OpenVPN mini-guides: Certificates

In this mini-howto, I’m going to show how to generate Certificates for use with OpenVPN.

Its part of a series of posts that will hopefully include:
Configuring a Mikrotik RouterOS router as a Server
Configuring a Mikrotik RouterOS router as a Client
Configuring a Linux machine as a Client
Configuring a DD-WRT router as a Client

And Tomtom will be working with me to produce instructions on connecting to the server from an iPod Touch, iPhone and Nokia N900.

So, lets begin…

All the Certificates that we generate, for the server and clients, need to be signed by the same Certificate Authority.
Then, we can generate the server and client certificates.

Generating Certificates

Thankfully, there’s an easy-to-use set of scripts that come with the linux OpenVPN packages, called easy-rsa. So we’ll first be needing a Debian/Ubuntu machine to follow this howto.

First, install OpenVPN on a linux machine.

sudo apt-get install openvpn

Then, lets move the easy-rsa scripts to somewhere useful and easier to remember, and create a directory where we’ll store the certificates.

sudo mkdir /etc/openvpn/{easy-rsa,keys}
sudo cp -r /usr/share/doc/openvpn/examples/easy-rsa/2.0/* /etc/openvpn/easy-rsa

Then, change to the /etc/openvpn/easy-rsa directory and edit the configuration files.

cd /etc/openvpn/easy-rsa
sudo vi vars

Edit the file, changing a few of the variables as below:

export EASY_RSA="/etc/openvpn/easy-rsa"
export KEY_DIR="/etc/openvpn/keys"

If you want, you can change the values for KEY_COUNTRY, KEY_PROVINCE, KEY_CITY, KEY_ORG and KEY_EMAIL to values that make sense for your setup. Now, since we’ll be setting environment variables, we need an environment.

sudo bash
source vars

Take careful notice of that warning. You should only run clean-all ONCE, and this is the time you’re going to do it.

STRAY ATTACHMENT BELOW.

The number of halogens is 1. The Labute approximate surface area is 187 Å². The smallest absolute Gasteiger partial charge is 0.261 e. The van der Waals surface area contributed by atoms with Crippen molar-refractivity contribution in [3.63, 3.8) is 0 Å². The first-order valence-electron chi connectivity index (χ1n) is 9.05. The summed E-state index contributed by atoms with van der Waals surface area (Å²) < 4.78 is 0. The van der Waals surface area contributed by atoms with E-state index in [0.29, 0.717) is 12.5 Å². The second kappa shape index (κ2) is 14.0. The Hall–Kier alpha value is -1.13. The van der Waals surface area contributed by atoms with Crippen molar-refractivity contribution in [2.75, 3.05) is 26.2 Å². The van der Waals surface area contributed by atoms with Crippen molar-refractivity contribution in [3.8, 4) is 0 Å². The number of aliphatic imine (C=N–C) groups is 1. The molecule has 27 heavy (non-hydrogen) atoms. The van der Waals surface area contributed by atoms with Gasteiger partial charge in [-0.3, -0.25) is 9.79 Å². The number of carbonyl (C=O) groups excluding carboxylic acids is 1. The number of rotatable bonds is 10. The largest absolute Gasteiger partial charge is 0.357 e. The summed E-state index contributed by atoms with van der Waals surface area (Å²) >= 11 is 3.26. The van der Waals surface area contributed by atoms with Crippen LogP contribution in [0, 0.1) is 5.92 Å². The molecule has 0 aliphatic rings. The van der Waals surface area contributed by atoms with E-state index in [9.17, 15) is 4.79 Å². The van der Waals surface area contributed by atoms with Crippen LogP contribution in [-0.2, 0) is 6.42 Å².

./clean-all

Thats all thats needed to setup the easy-rsa scripts.
Lets get on with generating the keys.
First, the CA (Certificate Authority)

./pkitool --initca

Next, we generate the Certificate for the OpenVPN Server.

./pkitool --server ovpn-server

Then, for each client, you generate a uniquely named client certificate.

./pkitool client1

Repeat for each client

If you want to come back later in a few days to generate a new certificate for a new client, here’s a quick list of commands to do that.

sudo bash
cd /etc/openvpn/easy-rsa
source vars
./pkitool client99

Copying certificates to the RouterOS OpenVPN Server.
Using whatever means you prefer, copy the ca.crt, ovpn-server.crt and ovpn-server.key to your RouterOS router.
I prefer using scp.

scp ca.crt ovpn-server.crt ovpn-server.key admin@<IP of Router>:.

Then, on the RouterOS Router, you should import these certificates.

/certificate import=ca.crt
/certificate import=ovpn-server.crt
/certificate import=ovpn-server.key

You may want to rename the entries to something you’ll understand, since they’ll be named cert1 and cert2 by default.

For your clients, you’ll need ca.crt, clientX.crt and clientX.key

NEVER distribute ca.key, not even to your OpenVPN Server.